Our Property

South of Monadnock Community is the steward of more than 100 acres of fields and woods. Our historic property is home to six houses and a working farm owned  by one of our member families.  Several of our buildings were built between the 1770s and 1830s.

We are interested in the principles of locally-focused, sustainable living that have made agriculture and community possible here for almost 250 years.

We manage our woodlot together, encourage a community garden, and cooperate on small homesteading projects. We enjoy cross-country skiing in our woods and playing frisbee in the fields (after the hay is cut) and we make a joyful effort to be outside, exploring and engaging this special property, all twelve months of the year.

On the property a family runs a small business.

A Vegetable CSA in Rindge, NH

Learn more about Sun Moon Farm at www.sunmoonfarm.org/

History of the Property
This property has seen continuous agricultural use since its settling by the Thomas family in 1771. Nathaniel Thomas, born in Middleton, MA in 1747 moved with his wife Esther and built the house that we still call “Thomas House.” This house, described as a “significant example of the Georgian style” is on the State Registry of Historic Homes. Nathaniel Thomas was a signatory to the town’s “Association Test” for independence in 1776, a Lieutenant in the militia, and a town selectman in 1788. Esther Thomas died in 1805 and Nathaniel remarried to Phebe Towne Pierce a year later. The barn and the buildings we call “Bliss” and “Helios” are historically known as the “George Thomas Home” and were built by 1839. Five generations of the Thomas family farmed this property before eventually selling the property in 1931.

In 1957 the land was purchased to be the site of The Meeting School, a radical Quaker high school that continued here until 2011. Three families of educators (Hindmarsh, Hayden and Bliss) founded this school with an intention to practice and teach Quaker values in a direct, experiential way. Regular worship, participation in the work of the farm, and family style living in a healthful rural environment were all crucial components of this educational community. Conceived as an “experiment,” the specific program and the staff often changed but these three ideas always continued. At capacity, the school could teach about 35 students, most of whom would live at the school for the academic year. Farm science, fiber arts and peace studies were regular parts of the curriculum in addition to more traditional academic subjects.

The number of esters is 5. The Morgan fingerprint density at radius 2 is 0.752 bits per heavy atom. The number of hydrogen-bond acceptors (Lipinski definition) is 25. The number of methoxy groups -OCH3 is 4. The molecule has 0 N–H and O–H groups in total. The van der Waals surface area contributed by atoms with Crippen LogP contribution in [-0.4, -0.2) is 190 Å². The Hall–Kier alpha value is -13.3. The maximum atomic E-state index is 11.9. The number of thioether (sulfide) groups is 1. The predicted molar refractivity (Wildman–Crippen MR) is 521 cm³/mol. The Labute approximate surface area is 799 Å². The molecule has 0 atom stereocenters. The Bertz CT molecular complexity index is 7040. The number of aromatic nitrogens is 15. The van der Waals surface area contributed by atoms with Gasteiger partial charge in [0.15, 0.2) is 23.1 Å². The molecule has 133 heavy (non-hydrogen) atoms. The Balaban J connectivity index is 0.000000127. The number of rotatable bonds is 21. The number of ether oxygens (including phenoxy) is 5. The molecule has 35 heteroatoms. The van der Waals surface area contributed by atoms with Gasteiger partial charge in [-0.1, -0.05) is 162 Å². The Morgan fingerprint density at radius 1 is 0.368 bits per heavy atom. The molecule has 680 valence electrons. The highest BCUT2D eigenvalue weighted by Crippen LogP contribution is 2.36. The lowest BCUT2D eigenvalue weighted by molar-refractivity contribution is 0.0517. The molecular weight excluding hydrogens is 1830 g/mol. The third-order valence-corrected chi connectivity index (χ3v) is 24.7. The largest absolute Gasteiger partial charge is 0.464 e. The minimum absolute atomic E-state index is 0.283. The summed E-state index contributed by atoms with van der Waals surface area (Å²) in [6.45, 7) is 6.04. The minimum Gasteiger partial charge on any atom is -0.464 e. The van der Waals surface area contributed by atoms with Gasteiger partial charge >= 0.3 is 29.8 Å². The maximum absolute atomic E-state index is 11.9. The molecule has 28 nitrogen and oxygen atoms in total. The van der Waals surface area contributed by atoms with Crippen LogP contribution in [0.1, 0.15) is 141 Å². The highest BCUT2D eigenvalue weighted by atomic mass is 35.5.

The school community provided a transformative opportunity to many students and staff who lived here and inspired SOMC’s founding members’ continued commitment to this place. Over a three year period, the founding SOMC members negotiated with the school’s board of trustees and with the state of New Hampshire to purchase the property in order to make possible a good community that would uphold a similar spirit and honor the best of the property’s history.

Available Homes
  1. Bliss
    Bliss house is a charming colonial style farmhouse built in the early 1800s. The house features a spacious eat-in kitchen and large living room with a library, and 7 bedrooms and 3 bathrooms.
  2. Helios
    This beautiful home has a large open-concept living room with an excellent view of Mt. Monadnock. Six bedrooms and two bathrooms.
  3. Thomas
    Originally built in 1789, this was the original home built by the Thomas Family when they moved to the property. On the registry o historical homes. Seven bedrooms and three bathrooms.
  4. Mountain
    Built in 1814, this home still has original “pumpkin” board floors. A large living room is heated with a wood stove, and a great view of Mount Monadnock.